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Question Number: 28033

Law 12 - Fouls and Misconduct 11/25/2013

RE: Retired Class 1 Referee from Australia Adult

Bill Van Der Vlist of Humble, TX USA asks...

I am curious to know the official decision why the GK was sent off. Seemed a little harsh to me.

Link below:

Thank you.

Answer provided by Referee Keith Contarino

I also believe the reason was for DOGSO. In order for that to be called the referee must decide that but for the handling the ball would have entered the goal. Usually you see this called against field players that handle the ball close to the goal. The keeper in this case was 20 yards from the goal and the ball was kicked from a distance. How fast the ball was traveling would make the difference for me. I'm on the fence. If the referee at the game decided the ball was traveling fast enough to make it to the goal then DOGSO is a correct call.

I doubt the red card was for the shove/push/strike which looks like a bit of play acting on the part of the player pushed.

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Answer provided by Referee Joe McHugh

Hi Bill
I am unsure as to the official reason for the dismissal. Many comments on sites have been for a DOGSO but I have not read any MLS official comment on this. Only the referees sending off report would cite the reason for the dismissal.
For me the reason would be violent conduct. The goalkeeper clearly raises his hand to strike the Blue player in the face which is violent conduct. At the Pro level in the UK raising the hand to the head area is seen as an automatic red card.
I don't believe that the sending off could be for denying an obvious goal scoring opportunity (DOGSO H) as it would clearly fail on one of the 4Ds '' the likelihood of keeping or gaining control of the ball'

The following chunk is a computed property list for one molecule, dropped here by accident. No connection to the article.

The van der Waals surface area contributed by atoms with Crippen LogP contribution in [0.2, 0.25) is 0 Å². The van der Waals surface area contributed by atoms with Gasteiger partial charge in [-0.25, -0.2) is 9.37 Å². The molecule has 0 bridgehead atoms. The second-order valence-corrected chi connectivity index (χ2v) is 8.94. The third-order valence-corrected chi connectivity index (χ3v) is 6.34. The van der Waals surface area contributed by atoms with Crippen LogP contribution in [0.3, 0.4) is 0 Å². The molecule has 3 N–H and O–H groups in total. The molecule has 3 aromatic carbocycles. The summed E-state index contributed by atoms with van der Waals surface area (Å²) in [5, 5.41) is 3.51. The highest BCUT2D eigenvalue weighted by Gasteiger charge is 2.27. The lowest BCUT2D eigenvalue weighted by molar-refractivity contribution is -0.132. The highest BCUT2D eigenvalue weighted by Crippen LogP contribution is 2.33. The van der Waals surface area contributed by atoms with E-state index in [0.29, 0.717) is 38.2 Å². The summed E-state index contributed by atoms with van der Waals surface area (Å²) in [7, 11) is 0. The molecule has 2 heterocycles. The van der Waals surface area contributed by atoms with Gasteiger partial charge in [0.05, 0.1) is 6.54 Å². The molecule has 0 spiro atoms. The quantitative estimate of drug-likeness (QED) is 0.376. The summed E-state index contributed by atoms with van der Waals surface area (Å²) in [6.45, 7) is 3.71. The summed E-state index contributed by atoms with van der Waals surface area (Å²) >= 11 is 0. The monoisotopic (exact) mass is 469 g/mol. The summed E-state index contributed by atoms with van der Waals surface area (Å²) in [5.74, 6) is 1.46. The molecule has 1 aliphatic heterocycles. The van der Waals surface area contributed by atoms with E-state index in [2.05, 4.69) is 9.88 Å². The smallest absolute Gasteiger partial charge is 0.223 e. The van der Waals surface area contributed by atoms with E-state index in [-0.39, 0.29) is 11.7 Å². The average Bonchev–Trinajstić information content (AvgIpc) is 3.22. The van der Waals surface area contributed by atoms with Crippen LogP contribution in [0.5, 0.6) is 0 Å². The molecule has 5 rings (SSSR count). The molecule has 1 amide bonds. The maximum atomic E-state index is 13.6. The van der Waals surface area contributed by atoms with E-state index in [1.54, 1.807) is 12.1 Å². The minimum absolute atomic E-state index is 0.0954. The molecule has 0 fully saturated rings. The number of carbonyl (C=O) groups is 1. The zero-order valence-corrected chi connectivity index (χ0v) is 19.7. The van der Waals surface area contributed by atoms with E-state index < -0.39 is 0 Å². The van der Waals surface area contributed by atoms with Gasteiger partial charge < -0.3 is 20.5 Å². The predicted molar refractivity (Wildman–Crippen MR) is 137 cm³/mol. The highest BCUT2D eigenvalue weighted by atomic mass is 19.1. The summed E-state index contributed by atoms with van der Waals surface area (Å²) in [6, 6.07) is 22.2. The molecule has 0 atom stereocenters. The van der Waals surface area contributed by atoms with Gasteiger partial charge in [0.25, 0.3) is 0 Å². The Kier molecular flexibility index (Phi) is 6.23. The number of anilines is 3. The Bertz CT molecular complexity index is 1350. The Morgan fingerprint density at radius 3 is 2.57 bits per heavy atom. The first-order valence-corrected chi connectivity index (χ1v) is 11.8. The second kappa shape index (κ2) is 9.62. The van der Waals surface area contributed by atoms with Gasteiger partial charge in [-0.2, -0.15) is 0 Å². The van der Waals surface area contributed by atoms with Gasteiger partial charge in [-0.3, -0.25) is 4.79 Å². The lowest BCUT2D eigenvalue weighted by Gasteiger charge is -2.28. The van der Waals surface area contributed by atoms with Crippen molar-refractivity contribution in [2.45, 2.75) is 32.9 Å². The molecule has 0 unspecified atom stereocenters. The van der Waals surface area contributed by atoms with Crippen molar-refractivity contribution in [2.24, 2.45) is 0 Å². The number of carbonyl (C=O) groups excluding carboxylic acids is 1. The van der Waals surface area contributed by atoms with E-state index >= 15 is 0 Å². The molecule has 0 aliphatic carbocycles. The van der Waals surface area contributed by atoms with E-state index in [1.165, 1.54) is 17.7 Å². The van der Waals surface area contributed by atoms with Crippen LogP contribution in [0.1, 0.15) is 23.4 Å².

If the dismissal was for a DOGSO H then in my opinion that would be extremely harsh and unwarranted.
Here is an example of a dismissal for DOGSO H by a goalkeeper that is warranted

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Answer provided by Referee Jason Wright

From what I've read online, it was for 'Denying an Obvious Goalscoring Opportunity'.

I disagree with my colleague, Ref McHugh; I think that the ball would have easily made it to the goal under its own steam without any other player being able to reach it, so in my view the red card was correct.

Even if that was not the case, the attacker was running onto the ball and outpacing the defenders. So if the ball was not going to make it across the line, then a player was going to get there first. The only player that would have is the striker.

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Ask a Follow Up Question to Q# 28033
Read other Q & A regarding Law 12 - Fouls and Misconduct

The following questions were asked as a follow up to the above question...

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See Question: 28065

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